(Bloomberg) -- Today in Brexit: While the Irish border and customs arrangements are the most pressing concerns, work on everything else needs to accelerate. And there’s a lot left.
The U.K. Parliament is in recess but London has its homework to do. Brussels expects British negotiators to return next week with a clear plan about how the government proposes to solve the Irish border problem. The European Commission insists a backstop – the solution that will have to do until something better comes along – can’t be the government’s U.K.-wide customs arrangement with the European Union.
But amid all the talk about the Irish border and the endless customs union debate, it’s easy to forget there’s still a lot else that needs to be hashed out by October. The EU’s chief Brexit negotiator, Michel Barnier, used a speech in Portugal over the weekend to spell out the differences. The system for settling disputes – which the EU maintains must include a strong European Court of Justice role but which the U.K. wants to be run by joint political committee – also needs to be included in the final text of the Brexit treaty.
The details about the foundations of the future relationship – which includes trade, defense agreements, financial-services arrangements and regulations for industries such as fishing – are supposed to be completed by October, too.
A senior EU official raised British hackles last week, accusing the U.K. of chasing “fantasy” ideas and failing to accept responsibility for the consequences of walking away. In a background briefing for reporters, given on the condition of anonymity, the official laid out areas of dispute. From the EU’s perspective, here’s where these stand:
- Mutual recognition of standards and regulations in areas such as food safety and financial services
- Security: The U.K. can’t stay in Europol or take part in the European Arrest Warrant system, the EU believes
- Foreign policy: The EU is unlikely to comply with a U.K. request for a significant say in decision making
- Galileo satellite navigation system: The U.K. can’t turn the program into a U.K.-EU joint project and have privileged access which could give it the right to turn the system off unilaterally, the EU says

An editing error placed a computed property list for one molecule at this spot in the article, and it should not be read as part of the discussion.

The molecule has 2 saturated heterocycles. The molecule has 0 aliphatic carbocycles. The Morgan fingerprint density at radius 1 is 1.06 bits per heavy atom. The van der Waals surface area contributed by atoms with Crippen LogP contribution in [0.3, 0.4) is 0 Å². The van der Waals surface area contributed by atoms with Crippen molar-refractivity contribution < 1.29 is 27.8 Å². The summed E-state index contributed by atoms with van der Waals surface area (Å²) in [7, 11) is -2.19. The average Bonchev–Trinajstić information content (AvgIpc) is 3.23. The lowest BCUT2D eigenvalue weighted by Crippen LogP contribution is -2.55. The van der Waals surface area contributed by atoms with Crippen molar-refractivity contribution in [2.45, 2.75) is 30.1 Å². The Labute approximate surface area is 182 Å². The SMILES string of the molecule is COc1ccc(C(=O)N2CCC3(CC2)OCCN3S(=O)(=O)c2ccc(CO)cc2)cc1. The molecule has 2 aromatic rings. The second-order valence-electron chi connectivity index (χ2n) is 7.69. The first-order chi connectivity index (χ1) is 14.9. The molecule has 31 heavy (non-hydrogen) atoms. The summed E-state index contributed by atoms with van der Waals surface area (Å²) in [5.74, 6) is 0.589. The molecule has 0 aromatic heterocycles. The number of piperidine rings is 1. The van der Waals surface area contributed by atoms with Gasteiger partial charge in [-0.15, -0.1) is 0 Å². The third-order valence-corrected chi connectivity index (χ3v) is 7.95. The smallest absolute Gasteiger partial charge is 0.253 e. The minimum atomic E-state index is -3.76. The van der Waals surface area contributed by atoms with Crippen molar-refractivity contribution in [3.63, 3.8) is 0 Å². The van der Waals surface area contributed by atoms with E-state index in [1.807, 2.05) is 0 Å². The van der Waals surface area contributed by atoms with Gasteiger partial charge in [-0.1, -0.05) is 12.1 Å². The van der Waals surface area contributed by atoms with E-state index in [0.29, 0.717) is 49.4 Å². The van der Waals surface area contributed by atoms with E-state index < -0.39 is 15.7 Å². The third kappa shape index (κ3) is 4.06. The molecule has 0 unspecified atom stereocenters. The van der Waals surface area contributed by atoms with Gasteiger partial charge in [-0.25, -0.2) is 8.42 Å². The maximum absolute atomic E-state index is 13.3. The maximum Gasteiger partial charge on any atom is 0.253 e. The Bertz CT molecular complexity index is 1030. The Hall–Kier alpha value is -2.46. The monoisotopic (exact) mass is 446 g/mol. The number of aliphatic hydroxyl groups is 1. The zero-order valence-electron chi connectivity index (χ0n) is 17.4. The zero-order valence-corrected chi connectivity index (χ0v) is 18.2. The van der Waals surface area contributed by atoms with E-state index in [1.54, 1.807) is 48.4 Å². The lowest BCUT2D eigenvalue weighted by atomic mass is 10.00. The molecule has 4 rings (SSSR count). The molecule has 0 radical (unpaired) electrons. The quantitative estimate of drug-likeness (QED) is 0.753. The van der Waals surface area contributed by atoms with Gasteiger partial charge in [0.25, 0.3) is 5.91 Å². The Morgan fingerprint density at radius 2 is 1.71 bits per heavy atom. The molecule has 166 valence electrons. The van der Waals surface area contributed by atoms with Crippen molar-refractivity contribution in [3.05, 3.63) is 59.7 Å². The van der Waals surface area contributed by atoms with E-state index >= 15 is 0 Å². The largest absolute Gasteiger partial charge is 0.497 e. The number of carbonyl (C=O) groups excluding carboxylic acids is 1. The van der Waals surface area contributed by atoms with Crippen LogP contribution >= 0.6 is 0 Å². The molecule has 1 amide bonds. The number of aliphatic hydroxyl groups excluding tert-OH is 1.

- Data protection: The EU is unlikely to allow the U.K. to have a bespoke agreement that would lead to the EU losing its autonomy over privacy rules
There’s much work to do over the summer to lay the plans for the full-scale negotiation on the two sides’ post-Brexit ties. “Time is running out,” Barnier warned on Saturday. “If we want to lay the foundation for our future relationship before the withdrawal of the U.K., we must accelerate.”
Brexit in Brief
Air Agreement | The U.K. is ready to agree to an “open skies” agreement with the U.S. this summer that will keep planes between both countries flying after Brexit, the Daily Telegraph reports, citing four unidentified sources. The newspaper also says the EU has moved to shut the door on British and other non-EU companies participating in the European Defense Industrial Development Program.
Carry On Spending | Britain will help to determine the EU’s 1 trillion-pound budget up to 2027 after European countries defied Brussels and invited British officials to take part in negotiations, the Times reports. The European Commission was opposed to the plan devised by individual member states, the newspaper says.
Scotland in Brussels | Scottish First Minister Nicola Sturgeon reiterated her goal for the U.K. to remain in the customs union and single market in a meeting with Michel Barnier in Brussels.
Dynamic Deals | Foreign Secretary Boris Johnson repeated his call for the U.K. to make a clean break from the EU when it leaves the bloc, warning Prime Minister Theresa May that Britain won’t be able to take full advantage of the split unless it does.
No Plan B | The government’s preparations for for a “no deal” Brexit have largely ground to a halt, the Financial Times reported. This will make it almost impossible for Theresa May to walk out of negotiations with the EU in the next 10 months, the paper said.
Hunky Dory | A Bank of England spokesman refuted suggestions of a rift between the central bank and the U.K. Treasury after a report in the Financial Times said the institutions are at “loggerheads” over the future of City of London regulations after Brexit.
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